LONDON -- Smart IoT London -- A trigger event akin to the 2007 arrival of the iPhone will be the catalyst for an Internet of Things (IoT) boom, according to William Webb, the CEO of the Weightless Special Interest Group, which is looking to play a key role in the market for low-power, wide-area network (LPWAN) technologies.
Speaking on a panel at this week's Smart IoT London exhibition, Webb expressed skepticism about various forecasts of the number of connected devices there will be in the next few years, noting how wrong analysts had been about mobile data in the run-up to the licensing of 3G technology.
"Everyone predicted it would be a great thing in 2000 and nothing happened until the iPhone was launched in 2007, and it's now vastly bigger than anyone expected in 2000," he said. "I think some trigger event will happen [in IoT] and it will be much bigger [than anyone expects]."
While Cisco Systems Inc. (Nasdaq: CSCO) and Ericsson AB (Nasdaq: ERIC) have been linked with predictions there will be 50 billion connected devices in use by 2020, analyst firms have been a little more restrained in their forecasting. Gartner Inc. expects the number to rise from 6.4 billion this year to about 20 billion in 2020, while Machina Research -- whose CEO Matt Hatton featured on the same panel as Webb -- reckons it will grow from about 5 billion today to around 25 billion in 2025.
Elaborating on what an IoT "trigger" might entail, Webb said it could be the emergence of a very low-cost chip that could be included in just about any device to support connectivity. "That could change the world dramatically," he said.
Machina's Hatton, however, said the IoT market was too diverse for a single trigger to fuel growth in all parts of the industry, noting the considerable differences between the smart-metering and automotive markets to illustrate his point. "Incredibly cheap sensors are all very well for environmental sensing but not for connected cars," he said. "We have to allow for a bit of diversity."
As someone backing an open standard, Webb also believes proprietary technologies are ultimately doomed in the IoT business and that only two open connectivity standards will survive in the long run -- one supporting connections on licensed spectrum and the other catering to unlicensed spectrum needs.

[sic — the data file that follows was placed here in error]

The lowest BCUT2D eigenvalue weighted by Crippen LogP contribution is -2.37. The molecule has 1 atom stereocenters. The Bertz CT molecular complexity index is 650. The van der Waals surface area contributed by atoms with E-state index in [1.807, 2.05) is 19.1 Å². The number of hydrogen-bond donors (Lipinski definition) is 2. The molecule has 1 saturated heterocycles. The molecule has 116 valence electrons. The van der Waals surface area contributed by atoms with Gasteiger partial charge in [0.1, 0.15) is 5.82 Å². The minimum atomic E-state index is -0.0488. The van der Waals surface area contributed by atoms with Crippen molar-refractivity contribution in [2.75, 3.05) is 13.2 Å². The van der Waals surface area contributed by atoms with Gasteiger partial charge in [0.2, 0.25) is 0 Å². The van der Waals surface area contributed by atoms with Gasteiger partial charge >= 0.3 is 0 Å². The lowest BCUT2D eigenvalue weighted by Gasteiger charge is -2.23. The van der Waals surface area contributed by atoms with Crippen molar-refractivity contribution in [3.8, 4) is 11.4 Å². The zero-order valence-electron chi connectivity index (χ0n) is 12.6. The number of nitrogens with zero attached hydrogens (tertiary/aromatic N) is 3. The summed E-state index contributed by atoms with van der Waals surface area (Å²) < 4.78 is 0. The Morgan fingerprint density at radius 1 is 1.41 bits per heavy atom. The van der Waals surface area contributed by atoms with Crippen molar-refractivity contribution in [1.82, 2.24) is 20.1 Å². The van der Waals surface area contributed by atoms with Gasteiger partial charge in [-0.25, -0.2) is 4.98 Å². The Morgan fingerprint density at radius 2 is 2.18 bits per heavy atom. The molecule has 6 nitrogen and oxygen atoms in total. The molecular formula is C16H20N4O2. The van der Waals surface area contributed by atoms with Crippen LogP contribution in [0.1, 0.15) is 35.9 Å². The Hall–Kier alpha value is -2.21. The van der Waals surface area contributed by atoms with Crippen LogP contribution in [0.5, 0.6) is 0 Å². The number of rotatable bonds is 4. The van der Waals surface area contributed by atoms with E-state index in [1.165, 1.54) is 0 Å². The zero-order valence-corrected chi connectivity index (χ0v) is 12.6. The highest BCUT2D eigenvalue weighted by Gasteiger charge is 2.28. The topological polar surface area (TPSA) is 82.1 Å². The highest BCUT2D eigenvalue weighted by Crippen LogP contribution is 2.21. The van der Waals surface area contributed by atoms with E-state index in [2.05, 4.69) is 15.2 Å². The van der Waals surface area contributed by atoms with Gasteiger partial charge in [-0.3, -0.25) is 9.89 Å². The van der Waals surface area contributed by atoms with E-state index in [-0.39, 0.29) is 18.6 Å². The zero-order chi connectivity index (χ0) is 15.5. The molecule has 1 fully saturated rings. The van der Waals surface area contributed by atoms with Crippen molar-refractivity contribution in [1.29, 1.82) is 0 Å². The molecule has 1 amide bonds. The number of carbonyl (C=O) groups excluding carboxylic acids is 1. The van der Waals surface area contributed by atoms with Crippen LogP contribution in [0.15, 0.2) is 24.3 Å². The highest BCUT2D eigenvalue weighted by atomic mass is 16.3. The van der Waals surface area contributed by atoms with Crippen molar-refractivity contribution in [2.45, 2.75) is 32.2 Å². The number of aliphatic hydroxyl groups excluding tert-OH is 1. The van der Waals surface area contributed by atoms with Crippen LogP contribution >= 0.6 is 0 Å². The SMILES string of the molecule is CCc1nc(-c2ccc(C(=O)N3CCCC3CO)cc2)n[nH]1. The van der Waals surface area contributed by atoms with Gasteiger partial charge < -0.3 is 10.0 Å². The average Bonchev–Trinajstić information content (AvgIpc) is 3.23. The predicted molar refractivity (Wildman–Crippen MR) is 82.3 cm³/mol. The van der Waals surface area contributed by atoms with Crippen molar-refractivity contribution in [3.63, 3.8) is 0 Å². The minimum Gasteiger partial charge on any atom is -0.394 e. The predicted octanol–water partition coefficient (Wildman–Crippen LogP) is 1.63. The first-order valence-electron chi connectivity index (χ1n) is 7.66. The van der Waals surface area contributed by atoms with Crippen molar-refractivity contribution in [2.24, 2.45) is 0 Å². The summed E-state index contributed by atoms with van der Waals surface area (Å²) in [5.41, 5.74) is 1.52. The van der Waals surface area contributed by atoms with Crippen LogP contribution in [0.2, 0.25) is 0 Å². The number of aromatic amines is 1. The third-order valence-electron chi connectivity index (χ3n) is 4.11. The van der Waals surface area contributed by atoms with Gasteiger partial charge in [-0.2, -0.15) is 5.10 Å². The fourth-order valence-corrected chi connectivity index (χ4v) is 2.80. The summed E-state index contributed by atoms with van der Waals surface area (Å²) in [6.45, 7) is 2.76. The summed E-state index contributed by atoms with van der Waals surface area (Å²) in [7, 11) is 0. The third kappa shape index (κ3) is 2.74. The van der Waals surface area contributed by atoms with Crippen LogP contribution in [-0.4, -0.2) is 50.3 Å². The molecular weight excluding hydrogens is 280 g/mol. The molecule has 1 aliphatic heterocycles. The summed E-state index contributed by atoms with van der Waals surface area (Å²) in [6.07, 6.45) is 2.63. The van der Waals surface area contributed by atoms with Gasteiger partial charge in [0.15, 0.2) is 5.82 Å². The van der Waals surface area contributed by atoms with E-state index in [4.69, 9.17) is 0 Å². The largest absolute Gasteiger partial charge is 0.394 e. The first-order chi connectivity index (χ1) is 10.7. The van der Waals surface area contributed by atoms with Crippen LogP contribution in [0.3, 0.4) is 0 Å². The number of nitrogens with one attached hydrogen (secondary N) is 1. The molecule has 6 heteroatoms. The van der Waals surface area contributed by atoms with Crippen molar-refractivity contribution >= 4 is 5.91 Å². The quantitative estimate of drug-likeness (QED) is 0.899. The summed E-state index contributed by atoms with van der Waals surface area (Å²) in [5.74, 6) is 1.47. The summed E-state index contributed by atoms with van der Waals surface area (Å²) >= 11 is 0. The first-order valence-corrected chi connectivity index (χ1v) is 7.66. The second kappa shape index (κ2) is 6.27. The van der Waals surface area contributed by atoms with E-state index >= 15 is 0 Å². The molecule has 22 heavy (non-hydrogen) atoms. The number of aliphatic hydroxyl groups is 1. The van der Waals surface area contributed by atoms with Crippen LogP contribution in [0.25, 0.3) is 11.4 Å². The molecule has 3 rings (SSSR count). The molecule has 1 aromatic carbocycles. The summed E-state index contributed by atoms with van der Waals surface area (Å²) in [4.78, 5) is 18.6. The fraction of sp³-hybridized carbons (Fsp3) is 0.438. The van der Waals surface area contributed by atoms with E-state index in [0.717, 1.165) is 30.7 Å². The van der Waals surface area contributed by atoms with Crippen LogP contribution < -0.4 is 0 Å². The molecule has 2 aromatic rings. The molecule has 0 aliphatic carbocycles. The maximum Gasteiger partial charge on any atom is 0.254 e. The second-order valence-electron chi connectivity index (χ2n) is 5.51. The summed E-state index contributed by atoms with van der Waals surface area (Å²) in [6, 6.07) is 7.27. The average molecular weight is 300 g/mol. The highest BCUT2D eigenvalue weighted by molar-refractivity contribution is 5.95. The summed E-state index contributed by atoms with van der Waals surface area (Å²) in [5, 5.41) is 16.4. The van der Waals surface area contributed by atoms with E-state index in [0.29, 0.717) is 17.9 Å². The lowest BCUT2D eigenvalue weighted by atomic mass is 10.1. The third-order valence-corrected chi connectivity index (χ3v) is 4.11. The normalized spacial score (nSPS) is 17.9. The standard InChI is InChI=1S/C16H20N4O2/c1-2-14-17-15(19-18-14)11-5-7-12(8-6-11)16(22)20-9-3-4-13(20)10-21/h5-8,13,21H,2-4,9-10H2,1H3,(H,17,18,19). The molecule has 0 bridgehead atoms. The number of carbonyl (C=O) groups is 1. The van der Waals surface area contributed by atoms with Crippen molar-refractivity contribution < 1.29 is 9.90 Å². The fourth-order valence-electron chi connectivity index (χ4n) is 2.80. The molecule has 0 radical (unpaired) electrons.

Unsurprisingly, Webb tips Weightless as the technology that will triumph in the unlicensed area.
Based in the UK city of Cambridge, the Weightless SIG draws support from some major technology players, including chip designer ARM Ltd. and systems integrator Accenture , but faces competition from rival LPWAN technologies such as Sigfox , a proprietary alternative, and LoRa, whose most prominent backers include French operators Orange (NYSE: FTE) and Bouygues Telecom . (See Orange Hails LoRa Breakthrough as Bouygues Ups IoT Game.)
All three claim to be able to support low-bandwidth IoT applications at a fraction of the cost of existing cellular technologies.
The question is whether they will be able to maintain that advantage as low-power and wide-area capabilities make their way into forthcoming versions of LTE technology. Orange has already hinted that LoRa may be a short-term solution until cellular alternatives using licensed spectrum appear. (See LoRa May Not Be for Long Haul at Orange.)
In the meantime, operators face criticism that current pricing models are holding back the development of certain types of IoT services.
Guy Summers, the head of M2M connectivity for Spain's Telefónica , acknowledged concerns while speaking on the same panel as Webb and Hatton. "It's a fair point," he said in response to audience questions. "When we get LTE-M then business models will probably change and we'll get lower price points but we have to invest an awful lot in our networks to do it."
LTE-M is one of the low-power LTE specifications aimed at making 4G a friendlier technology for the IoT.
— Iain Morris, , News Editor, Light Reading